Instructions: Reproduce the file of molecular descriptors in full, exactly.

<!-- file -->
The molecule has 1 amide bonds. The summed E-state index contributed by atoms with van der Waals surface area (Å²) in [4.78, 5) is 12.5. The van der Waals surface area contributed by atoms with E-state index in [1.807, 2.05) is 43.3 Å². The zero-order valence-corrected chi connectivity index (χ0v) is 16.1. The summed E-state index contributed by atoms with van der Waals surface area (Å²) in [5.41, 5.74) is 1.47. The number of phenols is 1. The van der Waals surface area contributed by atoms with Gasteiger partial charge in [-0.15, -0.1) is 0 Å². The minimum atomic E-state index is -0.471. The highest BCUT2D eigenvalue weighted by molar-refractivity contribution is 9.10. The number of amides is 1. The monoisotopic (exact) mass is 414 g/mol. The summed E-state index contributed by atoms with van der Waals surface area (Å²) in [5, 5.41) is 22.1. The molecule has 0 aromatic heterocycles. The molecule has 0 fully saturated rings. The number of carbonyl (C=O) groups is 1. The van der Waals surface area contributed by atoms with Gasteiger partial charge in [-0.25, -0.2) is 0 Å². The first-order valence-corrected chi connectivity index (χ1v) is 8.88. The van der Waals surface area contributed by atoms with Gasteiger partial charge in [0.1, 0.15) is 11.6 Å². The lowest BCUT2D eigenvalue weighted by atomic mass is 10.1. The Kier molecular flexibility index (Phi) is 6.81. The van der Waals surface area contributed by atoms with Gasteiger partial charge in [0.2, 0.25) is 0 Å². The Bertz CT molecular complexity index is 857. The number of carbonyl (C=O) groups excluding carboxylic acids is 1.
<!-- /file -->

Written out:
The molecule has 1 amide bonds. The summed E-state index contributed by atoms with van der Waals surface area (Å²) in [4.78, 5) is 12.5. The van der Waals surface area contributed by atoms with E-state index in [1.807, 2.05) is 43.3 Å². The zero-order valence-corrected chi connectivity index (χ0v) is 16.1. The summed E-state index contributed by atoms with van der Waals surface area (Å²) in [5.41, 5.74) is 1.47. The number of phenols is 1. The van der Waals surface area contributed by atoms with Gasteiger partial charge in [-0.15, -0.1) is 0 Å². The minimum atomic E-state index is -0.471. The highest BCUT2D eigenvalue weighted by molar-refractivity contribution is 9.10. The number of amides is 1. The monoisotopic (exact) mass is 414 g/mol. The summed E-state index contributed by atoms with van der Waals surface area (Å²) in [5, 5.41) is 22.1. The molecule has 0 aromatic heterocycles. The molecule has 0 fully saturated rings. The number of carbonyl (C=O) groups is 1. The van der Waals surface area contributed by atoms with Gasteiger partial charge in [-0.25, -0.2) is 0 Å². The first-order valence-corrected chi connectivity index (χ1v) is 8.88. The van der Waals surface area contributed by atoms with Gasteiger partial charge in [0.1, 0.15) is 11.6 Å². The lowest BCUT2D eigenvalue weighted by atomic mass is 10.1. The Kier molecular flexibility index (Phi) is 6.81. The van der Waals surface area contributed by atoms with Gasteiger partial charge in [0.2, 0.25) is 0 Å². The Bertz CT molecular complexity index is 857. The number of carbonyl (C=O) groups excluding carboxylic acids is 1.